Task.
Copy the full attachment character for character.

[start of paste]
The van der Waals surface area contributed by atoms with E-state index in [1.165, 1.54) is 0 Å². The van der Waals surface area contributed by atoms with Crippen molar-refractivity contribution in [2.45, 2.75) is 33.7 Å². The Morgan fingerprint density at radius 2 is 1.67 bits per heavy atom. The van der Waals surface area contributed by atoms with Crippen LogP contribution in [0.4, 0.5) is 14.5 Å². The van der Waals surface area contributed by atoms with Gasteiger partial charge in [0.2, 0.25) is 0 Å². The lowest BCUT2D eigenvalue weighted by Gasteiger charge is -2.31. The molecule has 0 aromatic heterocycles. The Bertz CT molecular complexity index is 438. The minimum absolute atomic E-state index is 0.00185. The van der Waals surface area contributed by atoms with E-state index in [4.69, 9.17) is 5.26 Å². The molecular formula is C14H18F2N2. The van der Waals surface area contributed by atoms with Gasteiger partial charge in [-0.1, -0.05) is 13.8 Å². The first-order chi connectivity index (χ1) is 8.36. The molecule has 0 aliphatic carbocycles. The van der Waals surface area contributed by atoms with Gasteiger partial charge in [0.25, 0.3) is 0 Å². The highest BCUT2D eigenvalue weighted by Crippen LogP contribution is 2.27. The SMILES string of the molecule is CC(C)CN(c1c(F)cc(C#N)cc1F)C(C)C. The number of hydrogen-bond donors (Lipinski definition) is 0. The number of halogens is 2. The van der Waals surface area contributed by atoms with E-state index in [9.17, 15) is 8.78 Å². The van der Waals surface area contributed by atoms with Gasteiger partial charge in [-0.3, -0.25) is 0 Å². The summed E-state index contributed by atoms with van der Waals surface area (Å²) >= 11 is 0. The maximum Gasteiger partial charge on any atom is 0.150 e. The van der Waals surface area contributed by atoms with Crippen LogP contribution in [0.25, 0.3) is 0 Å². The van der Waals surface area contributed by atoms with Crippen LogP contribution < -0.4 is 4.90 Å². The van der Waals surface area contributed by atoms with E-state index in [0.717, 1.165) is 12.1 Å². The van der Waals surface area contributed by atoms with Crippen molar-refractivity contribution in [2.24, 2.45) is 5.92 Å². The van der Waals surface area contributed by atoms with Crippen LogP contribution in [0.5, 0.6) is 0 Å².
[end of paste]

The van der Waals surface area contributed by atoms with E-state index in [1.165, 1.54) is 0 Å². The van der Waals surface area contributed by atoms with Crippen molar-refractivity contribution in [2.45, 2.75) is 33.7 Å². The Morgan fingerprint density at radius 2 is 1.67 bits per heavy atom. The van der Waals surface area contributed by atoms with Crippen LogP contribution in [0.4, 0.5) is 14.5 Å². The van der Waals surface area contributed by atoms with Gasteiger partial charge in [0.2, 0.25) is 0 Å². The lowest BCUT2D eigenvalue weighted by Gasteiger charge is -2.31. The molecule has 0 aromatic heterocycles. The Bertz CT molecular complexity index is 438. The minimum absolute atomic E-state index is 0.00185. The van der Waals surface area contributed by atoms with E-state index in [4.69, 9.17) is 5.26 Å². The molecular formula is C14H18F2N2. The van der Waals surface area contributed by atoms with Gasteiger partial charge in [-0.1, -0.05) is 13.8 Å². The first-order chi connectivity index (χ1) is 8.36. The molecule has 0 aliphatic carbocycles. The van der Waals surface area contributed by atoms with Gasteiger partial charge in [0.25, 0.3) is 0 Å². The highest BCUT2D eigenvalue weighted by Crippen LogP contribution is 2.27. The SMILES string of the molecule is CC(C)CN(c1c(F)cc(C#N)cc1F)C(C)C. The number of hydrogen-bond donors (Lipinski definition) is 0. The number of halogens is 2. The van der Waals surface area contributed by atoms with E-state index in [9.17, 15) is 8.78 Å². The van der Waals surface area contributed by atoms with Gasteiger partial charge in [-0.3, -0.25) is 0 Å². The summed E-state index contributed by atoms with van der Waals surface area (Å²) >= 11 is 0. The maximum Gasteiger partial charge on any atom is 0.150 e. The van der Waals surface area contributed by atoms with Crippen LogP contribution in [0.25, 0.3) is 0 Å². The van der Waals surface area contributed by atoms with Crippen LogP contribution < -0.4 is 4.90 Å². The van der Waals surface area contributed by atoms with E-state index in [0.717, 1.165) is 12.1 Å². The van der Waals surface area contributed by atoms with Crippen molar-refractivity contribution in [2.24, 2.45) is 5.92 Å². The van der Waals surface area contributed by atoms with Crippen LogP contribution in [0.5, 0.6) is 0 Å².